Thursday, January 24, 2013

Silence is Key

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Writing allows for catharsis. It gives us an opportunity to stand apart, to inspect our experiences and moments from an objective, third-party eye. Rather than just experiencing the moment with that visceral, first-hand, what-on-earth-is-going-on perspective, we get to ask questions: what circumstances led up to this moment? How did I react? Why did I react that way? What did I say, how did my expressions change? Did I gasp, start, raise my eyebrows? What was the angle of the sun-slant through the window? What shoes did I wear--why did I pick that pair? Was I sitting, legs-crossed, or standing, hands on my hips, mad and alert?

But why does writing down these seemingly meaningless details relieve the tension? How does recording the moment expunge it from our soul--if not completely erasing it, at least making it easier to bear?

Countless people journal, keep diaries, blog, write poetry, short stories, novels. Perhaps it is simply the mechanic motion of the pencil on paper, the rhythmic flow and scrape of the pen-point, or the ratta-tat of the keyboard, offering some soothing therapy. Yet I think the answer is something else: the key is in those questions. Writing gives us a chance to pick up a moment as if it were an object in the closet of our minds. Flip it around, turn it over, take the batteries out and peer at the insides--what's going on in there? We can break the moment down and recreate it again. And in the breaking down of the tiniest details--from the angle of the light to the lipstick you wore that day--we can find a tiny moment of meaning. The lighting can be a metaphor. Or the way you write a scene--adding imagery or dialogue--can connect your mind to your reader, drawing them into the moment. The moment, then, can be about truth and connection rather than just a confused jumble of firsthand emotion.

But then--here's the kicker.

Something happened--years ago--and you can't write about it. You've picked up your pen...more times than you can count. You close your eyes and pull the day back up to the light. And you start your record--"once upon a time" "in the beginning there was." And then you stop. You realize you've got it all wrong. You know full and well that the event happened on a roasting summer day. You  distinctly remember wearing black and that dark shade being too oppressive for the heat raged that day. You remember sweating and the skin flaking on your shoulders later, burned from standing outside even for those scant minutes. Yet, as you sit and recall, you start to shiver, and you know, you know down to your core, that you were so cold that day. Why else would you remember goosebumps and shaking? How does that coincide with the truth--the August heat and sunburn.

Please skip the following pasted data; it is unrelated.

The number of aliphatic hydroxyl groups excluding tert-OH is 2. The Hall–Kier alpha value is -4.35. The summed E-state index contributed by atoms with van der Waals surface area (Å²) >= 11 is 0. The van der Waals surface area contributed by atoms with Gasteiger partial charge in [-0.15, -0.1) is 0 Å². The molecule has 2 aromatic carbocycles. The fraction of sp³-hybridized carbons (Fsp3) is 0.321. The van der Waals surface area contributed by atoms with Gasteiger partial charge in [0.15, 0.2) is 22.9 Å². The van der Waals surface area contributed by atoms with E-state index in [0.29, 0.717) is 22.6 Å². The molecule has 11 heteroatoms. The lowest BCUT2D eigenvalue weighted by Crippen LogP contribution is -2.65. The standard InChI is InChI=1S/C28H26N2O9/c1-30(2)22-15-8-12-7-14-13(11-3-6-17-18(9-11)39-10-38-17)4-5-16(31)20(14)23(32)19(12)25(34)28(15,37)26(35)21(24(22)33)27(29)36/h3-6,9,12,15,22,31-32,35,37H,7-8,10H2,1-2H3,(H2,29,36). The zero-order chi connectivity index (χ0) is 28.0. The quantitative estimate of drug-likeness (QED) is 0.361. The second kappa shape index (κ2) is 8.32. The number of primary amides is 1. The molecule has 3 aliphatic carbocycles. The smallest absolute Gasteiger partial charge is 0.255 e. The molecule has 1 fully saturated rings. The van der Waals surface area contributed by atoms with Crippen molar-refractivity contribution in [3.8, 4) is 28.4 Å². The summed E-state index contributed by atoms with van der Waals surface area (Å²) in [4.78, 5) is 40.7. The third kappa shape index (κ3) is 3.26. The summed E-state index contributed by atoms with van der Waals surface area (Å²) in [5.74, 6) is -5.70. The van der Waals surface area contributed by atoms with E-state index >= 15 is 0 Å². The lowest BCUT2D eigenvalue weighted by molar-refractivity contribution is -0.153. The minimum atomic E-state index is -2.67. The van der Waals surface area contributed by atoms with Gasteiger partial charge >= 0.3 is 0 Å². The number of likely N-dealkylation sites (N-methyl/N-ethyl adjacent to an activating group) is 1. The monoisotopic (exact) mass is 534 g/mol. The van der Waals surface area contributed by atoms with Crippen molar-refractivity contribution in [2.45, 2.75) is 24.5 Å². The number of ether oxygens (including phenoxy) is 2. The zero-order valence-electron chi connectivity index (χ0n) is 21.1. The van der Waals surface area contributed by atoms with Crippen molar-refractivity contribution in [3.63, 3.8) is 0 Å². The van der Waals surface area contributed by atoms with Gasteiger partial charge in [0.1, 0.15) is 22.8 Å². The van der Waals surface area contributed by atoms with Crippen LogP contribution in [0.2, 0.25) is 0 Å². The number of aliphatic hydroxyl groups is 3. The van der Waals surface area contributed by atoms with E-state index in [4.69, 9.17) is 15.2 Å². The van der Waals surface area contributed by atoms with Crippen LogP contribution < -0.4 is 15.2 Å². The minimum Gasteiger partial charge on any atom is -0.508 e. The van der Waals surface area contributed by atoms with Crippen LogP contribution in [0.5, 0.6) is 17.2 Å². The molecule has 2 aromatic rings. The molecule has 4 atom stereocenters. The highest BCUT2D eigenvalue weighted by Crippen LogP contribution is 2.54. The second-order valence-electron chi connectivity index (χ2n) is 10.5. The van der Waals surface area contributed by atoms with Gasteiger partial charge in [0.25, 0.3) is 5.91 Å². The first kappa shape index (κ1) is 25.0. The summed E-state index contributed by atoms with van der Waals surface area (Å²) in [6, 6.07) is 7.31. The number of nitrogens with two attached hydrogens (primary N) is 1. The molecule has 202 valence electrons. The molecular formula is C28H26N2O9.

My memory isn't flawed, in this instance. The real obstacle is this: I don't want to write about this experience. While I understand that writing provides an outlet, a release, and a way to take a bad experience and render it something good--a short story or poem capable of reaching out to another--I don't want to write  about that day. I don't want to write about the sun on my shoulders, the grass under my feet, the papers clenched in my fist, or the black sheath dress that I loved, but after that day, crumpled and threw away.

The simple truth is this: sometimes, writing isn't always the answer. Some things need to remain wrapped up and hidden. Not because I don't want to deal with them or because I can't handle them. But rather, because they are done and, now, should be left to lie undisturbed, at rest. Its just simply time to lay it down, turn away, and walk down the path laid out ahead.

And that, my friends, was a very hard lesson for the writer in me to learn.

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